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dioxins and other hazardous wastes in fertilizers

  The following was posted to the Health and Environment Resource Center 
  HEALTHE Digest - 5 Jul 1997 to 8 Jul 1997.  The Seattle Times version
  was carried in the state newspaper, Saturday's edition of The Advocate,
  for Louisiana.  --Susan Snow 
  Report: Toxics Used in Fertilizers
  .c The Associated Press
  SEATTLE (AP) - Toxic heavy metals, chemicals and radioactive wastes are
  being recycled as fertilizer and spread over farmers' fields nationwide
  - and there is no federal law requiring that they be listed as
  ingredients, The Seattle Times reported.
  The issue came to light in the central Washington town of Quincy,
  population 4,000, when Mayor Patty Martin led an investigation by local
  farmers concerned about poor yields and sickly cattle.
  ``It's really unbelievable what's happening, but it's true,'' Martin
  told the newspaper, which published a series about the practice on
  Thursday and Friday.
  Until now, the state Department of Agriculture sampled fertilizers only
  to see if they contained advertised levels of beneficial substances.
  But the state is currently testing a cross-section of fertilizer
  products to see if they threaten crops, livestock or people, the Seattle
  Post-Intelligencer reported Friday.
  ``The key question is what toxics are, as it were, along for the ride in
  fertilizers,'' said Tom Fitzsimmons, director of the state Department of
  Use of industrial waste as a fertilizer ingredient is a growing national
  phenomenon, The Times reported.
  In Gore, Okla., a uranium-processing plant gets rid of low-level
  radioactive waste by licensing it as a liquid fertilizer and spraying it
  over 9,000 acres of grazing land.
  At Camas, Wash., lead-laced waste from a pulp mill is hauled to farms
  and spread over crops destined for livestock feed.
  In Moxee City, Wash., dark powder from two Oregon steel mills is poured
  from rail cars into silos at Bay Zinc Co. under a federal hazardous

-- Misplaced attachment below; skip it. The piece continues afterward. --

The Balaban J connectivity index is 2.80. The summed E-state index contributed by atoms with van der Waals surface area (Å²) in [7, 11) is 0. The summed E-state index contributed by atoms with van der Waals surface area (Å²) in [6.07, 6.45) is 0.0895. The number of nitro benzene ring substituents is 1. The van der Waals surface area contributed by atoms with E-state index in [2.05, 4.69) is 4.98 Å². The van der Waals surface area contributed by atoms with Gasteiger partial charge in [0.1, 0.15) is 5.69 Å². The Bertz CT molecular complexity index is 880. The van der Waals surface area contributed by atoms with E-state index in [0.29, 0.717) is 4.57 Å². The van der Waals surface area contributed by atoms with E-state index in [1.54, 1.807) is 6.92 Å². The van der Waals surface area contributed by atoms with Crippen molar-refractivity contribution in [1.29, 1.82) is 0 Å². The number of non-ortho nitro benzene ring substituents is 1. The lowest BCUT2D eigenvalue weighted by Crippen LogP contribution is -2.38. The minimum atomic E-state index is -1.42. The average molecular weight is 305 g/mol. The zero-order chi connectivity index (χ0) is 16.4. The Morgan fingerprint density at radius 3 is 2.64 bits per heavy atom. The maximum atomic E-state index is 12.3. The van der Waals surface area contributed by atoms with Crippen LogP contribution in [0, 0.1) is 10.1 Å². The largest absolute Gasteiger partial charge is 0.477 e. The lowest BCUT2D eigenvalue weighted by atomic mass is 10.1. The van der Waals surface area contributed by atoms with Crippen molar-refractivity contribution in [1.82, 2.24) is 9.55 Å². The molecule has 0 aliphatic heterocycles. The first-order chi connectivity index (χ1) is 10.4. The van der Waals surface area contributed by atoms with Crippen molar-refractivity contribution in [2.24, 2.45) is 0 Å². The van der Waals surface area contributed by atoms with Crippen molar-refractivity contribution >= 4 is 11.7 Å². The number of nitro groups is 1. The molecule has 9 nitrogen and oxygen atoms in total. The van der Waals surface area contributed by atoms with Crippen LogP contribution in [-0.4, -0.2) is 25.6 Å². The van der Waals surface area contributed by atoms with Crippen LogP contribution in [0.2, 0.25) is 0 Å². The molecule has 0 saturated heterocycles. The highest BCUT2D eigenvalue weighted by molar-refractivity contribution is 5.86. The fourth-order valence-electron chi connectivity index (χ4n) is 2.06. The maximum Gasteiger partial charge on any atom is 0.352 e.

waste storage permit. Then it is emptied from the silos for use as
  fertilizer. The newspaper called the powder a toxic byproduct of
  steel-making but did not identify it.
  ``When it goes into our silo, it's a hazardous waste,'' said Bay Zinc's
  president, Dick Camp. ``When it comes out of the silo, it's no longer
  regulated. The exact same material.''
  Federal and state governments encourage the recycling, which saves money
  for industry and conserves space in hazardous-waste landfills.
  The substances found in recycled fertilizers include cadmium, lead,
  arsenic, radioactive materials and dioxins, the Times reported. The
  wastes come from incineration of medical and municipal wastes, and from
  heavy industries including mining, smelting, cement kilns and wood
  Mixed and handled correctly, some industrial wastes can help crops grow,
  but beneficial materials such as nitrogen and magnesium often are
  accompanied by dangerous heavy metals such as cadmium and lead, the
  Times said.
  ``Nowhere in the country has a law that says if certain levels of heavy
  metals are exceeded, it can't be a fertilizer,'' said Ali Kashani, who
  directs fertilizer regulation in Washington state.
  Unlike many other industrialized nations, the United States does not
  regulate fertilizers. That makes it virtually impossible to figure out
  how much fertilizer contains recycled hazardous wastes. And laws in most
  states, including Washington, are far from stringent.
  Canada's limit for heavy metals such as lead and cadmium in fertilizer
  is 10 to 90 times lower than the U.S. limit for metals in sewage sludge,
  while the United States has no limit for metals in fertilizer, the
  newspaper said.
  ``This is a definite problem,'' said Richard Loeppert, a soil scientist
  at Texas A&M University and author of several published papers on toxic
  elements in fertilizers. ``The public needs to know.''
  AP-NY-07-06-97 1815EDT